Culture & Literature
The Saturday Evening Post

The Saturday Evening Post May/June 2019

The Saturday Evening Post, America’s oldest magazine, is a bimonthly publication dedicated to celebrating America – past, present and future. The Post delivers an historic perspective on the news that only a publication with its deep roots can provide.

United States
The Saturday Evening Post Society
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6 Issues

in this issue

2 min.
taking your shot

All the planning in the world can’t prepare you for the moment when you’re required to do something completely new. Whether starting a job (or quitting one to pursue a lifelong dream), beginning a new relationship, or even taking up a new sport — what’s finally required to make that commitment is a leap of faith. We fear failure. We fear the unknown. As the decisive moment approaches, the thought often comes unbidden: “Help! I don’t really know how to do this!” Yet it is our willingness to put ourselves through experiences like these that allows us to grow. In “My First Patient” (page 40), psychotherapist Lori Gottlieb describes the anxiety of her first solo experience with a real patient. Prior to this, she’d been through years of coursework, participated in role-play simulations,…

2 min.

Bill Newcott “Like millions of youngsters, I was obsessed with the Apollo program in the 1960s, but by the time I became space science editor at National Geographic in the mid-1990s, NASA had moved on from the Apollo years — but even then I’d hear whispers of missing moon rocks,” says Newcott, who introduces us, in “The Moon Rock Hunter” (page 44), to the NASA investigator whose mission is to track down the missing lunar artifacts. “I always wanted to know what became of them, and thanks to this assignment, now I know!” Lori Gottlieb After completing graduate studies in clinical psychology, Gottlieb exited the classroom for the waiting room, working with real people with real problems — an experience she shares in “My First Patient” (page 40). “It amazes me that someone…

5 min.

Play It Again I enjoy reading the Post very much, most recently “What’s Old Is Viewed Again” (Mar/Apr). My husband and I enjoy the old TV shows on MeTV, Antenna, and others — whether comedies, Westerns, mysteries, or drama. Much better than the prime-time shows or so-called reality programs (what a farce!). Thanks for a great magazine. Shirley Shusta, online comment Road Show I inherited a love of automotive travel from my father, and Richard Ratay’s article “Driving into the Future” (Mar/Apr), on the growth of the U.S. highway system, really resonated with me. I traveled with my parents in our new ’39 Ford coupe to California and Oregon and cherish memories of that trip. We didn’t have enough relatives to visit all along the way, but there was a mattress in the trunk…

6 min.
are we living too long?

Rolf Zinkernagel, a Swiss immunologist who won the Nobel Prize in Physiology or Medicine in 1996, believes that the lifespan of human beings has far exceeded what it was intended to be: “I would argue that we are basically built to reach 25 years of age. All the rest is luxury.” Wealthy older people spend a lot of time and money maintaining their health and postponing death. Dinner-party conversations center on colonoscopies, statins (drugs which reduce blood cholesterol), and new diets. Many Americans who are not doctors subscribe to the New England Journal of Medicine. I have noticed a similar trend in well-off, older acquaintances of mine: health, and its maintenance, has become their hobby. All quite laudable, but let’s take this trend to its logical conclusion. What are the consequences…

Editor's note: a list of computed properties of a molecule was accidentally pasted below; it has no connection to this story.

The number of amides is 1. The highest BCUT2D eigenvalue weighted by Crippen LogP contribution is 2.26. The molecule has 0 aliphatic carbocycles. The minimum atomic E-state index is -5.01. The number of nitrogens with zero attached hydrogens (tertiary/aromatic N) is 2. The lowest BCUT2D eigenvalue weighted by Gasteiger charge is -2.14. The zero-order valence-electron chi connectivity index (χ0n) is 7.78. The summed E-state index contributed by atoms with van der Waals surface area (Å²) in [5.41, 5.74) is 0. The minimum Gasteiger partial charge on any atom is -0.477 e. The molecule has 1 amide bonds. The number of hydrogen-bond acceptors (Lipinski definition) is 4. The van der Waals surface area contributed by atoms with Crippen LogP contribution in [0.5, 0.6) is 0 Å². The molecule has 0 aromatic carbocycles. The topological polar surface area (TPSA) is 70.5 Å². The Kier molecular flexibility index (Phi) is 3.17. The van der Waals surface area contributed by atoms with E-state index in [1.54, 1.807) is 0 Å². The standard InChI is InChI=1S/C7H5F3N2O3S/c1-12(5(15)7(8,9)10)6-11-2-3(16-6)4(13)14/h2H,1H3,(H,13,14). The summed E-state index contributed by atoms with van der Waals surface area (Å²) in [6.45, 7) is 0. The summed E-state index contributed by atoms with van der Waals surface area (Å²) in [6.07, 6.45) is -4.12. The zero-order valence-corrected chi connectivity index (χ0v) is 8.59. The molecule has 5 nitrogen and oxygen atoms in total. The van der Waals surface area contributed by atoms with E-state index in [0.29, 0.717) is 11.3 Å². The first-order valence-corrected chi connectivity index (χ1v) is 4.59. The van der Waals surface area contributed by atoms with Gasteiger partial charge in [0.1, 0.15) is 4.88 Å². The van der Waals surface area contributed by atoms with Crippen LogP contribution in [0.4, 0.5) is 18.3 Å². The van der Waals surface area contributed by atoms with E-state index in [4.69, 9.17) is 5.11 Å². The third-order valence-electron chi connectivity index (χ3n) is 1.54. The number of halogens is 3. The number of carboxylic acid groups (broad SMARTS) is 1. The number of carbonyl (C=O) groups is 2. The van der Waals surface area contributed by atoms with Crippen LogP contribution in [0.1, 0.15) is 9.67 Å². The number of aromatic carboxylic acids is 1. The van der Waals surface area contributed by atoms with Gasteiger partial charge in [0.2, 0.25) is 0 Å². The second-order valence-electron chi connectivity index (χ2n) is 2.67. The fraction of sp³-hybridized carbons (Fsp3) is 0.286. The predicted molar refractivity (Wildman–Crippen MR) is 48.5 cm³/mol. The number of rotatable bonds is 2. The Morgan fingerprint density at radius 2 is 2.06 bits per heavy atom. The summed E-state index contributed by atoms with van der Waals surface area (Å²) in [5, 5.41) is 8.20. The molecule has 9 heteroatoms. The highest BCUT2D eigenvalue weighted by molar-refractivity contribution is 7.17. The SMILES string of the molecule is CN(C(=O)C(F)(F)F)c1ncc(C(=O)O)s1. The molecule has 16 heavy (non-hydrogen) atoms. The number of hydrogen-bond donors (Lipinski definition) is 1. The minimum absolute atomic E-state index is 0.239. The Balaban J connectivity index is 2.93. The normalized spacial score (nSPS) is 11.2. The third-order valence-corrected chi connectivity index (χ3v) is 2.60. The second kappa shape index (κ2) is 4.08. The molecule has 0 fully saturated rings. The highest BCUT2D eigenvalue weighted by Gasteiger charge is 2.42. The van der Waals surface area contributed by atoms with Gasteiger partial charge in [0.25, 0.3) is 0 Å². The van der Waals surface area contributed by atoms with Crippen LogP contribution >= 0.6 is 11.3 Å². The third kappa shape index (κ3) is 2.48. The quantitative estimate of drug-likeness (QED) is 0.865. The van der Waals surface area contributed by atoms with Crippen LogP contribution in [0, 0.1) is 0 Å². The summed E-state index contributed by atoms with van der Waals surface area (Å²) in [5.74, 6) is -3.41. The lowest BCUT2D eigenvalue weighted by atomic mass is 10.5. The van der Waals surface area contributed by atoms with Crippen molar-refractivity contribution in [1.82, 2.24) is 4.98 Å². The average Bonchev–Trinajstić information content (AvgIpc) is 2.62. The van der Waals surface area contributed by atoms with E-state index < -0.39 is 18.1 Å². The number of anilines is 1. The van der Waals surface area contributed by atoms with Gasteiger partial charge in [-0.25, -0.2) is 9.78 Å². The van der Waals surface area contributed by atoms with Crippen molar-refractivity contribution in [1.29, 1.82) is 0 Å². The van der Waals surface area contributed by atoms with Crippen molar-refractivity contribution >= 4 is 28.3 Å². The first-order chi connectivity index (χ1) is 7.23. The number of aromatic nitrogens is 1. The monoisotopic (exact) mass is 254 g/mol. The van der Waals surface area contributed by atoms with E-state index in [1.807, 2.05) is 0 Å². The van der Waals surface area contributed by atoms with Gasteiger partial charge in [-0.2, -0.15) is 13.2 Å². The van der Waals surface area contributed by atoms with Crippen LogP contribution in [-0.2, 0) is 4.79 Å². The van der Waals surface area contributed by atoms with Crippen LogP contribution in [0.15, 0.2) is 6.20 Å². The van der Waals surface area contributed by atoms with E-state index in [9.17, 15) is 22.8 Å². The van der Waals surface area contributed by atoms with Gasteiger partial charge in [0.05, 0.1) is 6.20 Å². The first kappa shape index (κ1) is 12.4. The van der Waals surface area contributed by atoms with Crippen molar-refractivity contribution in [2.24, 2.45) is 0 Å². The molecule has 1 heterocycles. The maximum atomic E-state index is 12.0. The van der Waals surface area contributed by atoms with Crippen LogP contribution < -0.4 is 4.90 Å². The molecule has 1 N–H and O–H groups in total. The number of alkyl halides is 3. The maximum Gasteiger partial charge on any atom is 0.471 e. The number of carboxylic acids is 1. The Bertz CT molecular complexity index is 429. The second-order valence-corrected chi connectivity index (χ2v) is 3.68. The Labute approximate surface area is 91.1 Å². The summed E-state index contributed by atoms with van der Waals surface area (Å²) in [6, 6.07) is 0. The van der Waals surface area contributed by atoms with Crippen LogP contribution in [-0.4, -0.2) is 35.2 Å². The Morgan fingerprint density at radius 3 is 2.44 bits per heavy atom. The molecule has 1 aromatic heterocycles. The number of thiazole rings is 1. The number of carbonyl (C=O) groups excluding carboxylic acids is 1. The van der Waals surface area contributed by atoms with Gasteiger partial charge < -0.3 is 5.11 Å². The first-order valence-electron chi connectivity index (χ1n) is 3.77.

3 min.
invasion of the smart watch

Maybe it’s rude, but I pay a ridiculous amount of attention to wrists. Why? Watches. The daily decision about what wristwatch to wear says a lot about who you are, it seems to me. Yeah, I’m judgmental. Until recently, the choice was binary: your watch was either mechanical or quartz. Mechanical timepieces, especially at the higher end, tend to showcase remarkable engineering and design. Quartz watches feature greater accuracy, require batteries for power, and are generally more affordable. These are “watches” in the way that iPhones are “phones,” meaning they’re actually multifunctional little computers encased in a diminutive package. Basically, those were your options. You were either dialed in to mechanical wizardry or you weren’t. And thus, for decades, all was dull and dandy in the insular little world of horology. But about…

3 min.
i like bike

My wife and I were out for a drive recently and saw two boys pedaling their bicycles down the street. “That’s something you don’t see too often,” she said. “Kids riding bicycles. Usually, it’s adults.” I have several theories about why life today isn’t as magical as it was when I was a kid, including the absence of front porches and the presence of cellphones. Now my wife’s observation has caused me to add two more causes to the list — kids don’t ride bicycles like they used to, and adults ought to stay home instead of wearing funny clothes and clogging the street with their bicycles. They pass me on our country road when I’m out for a walk. I smile and say hello, but they press on with grim…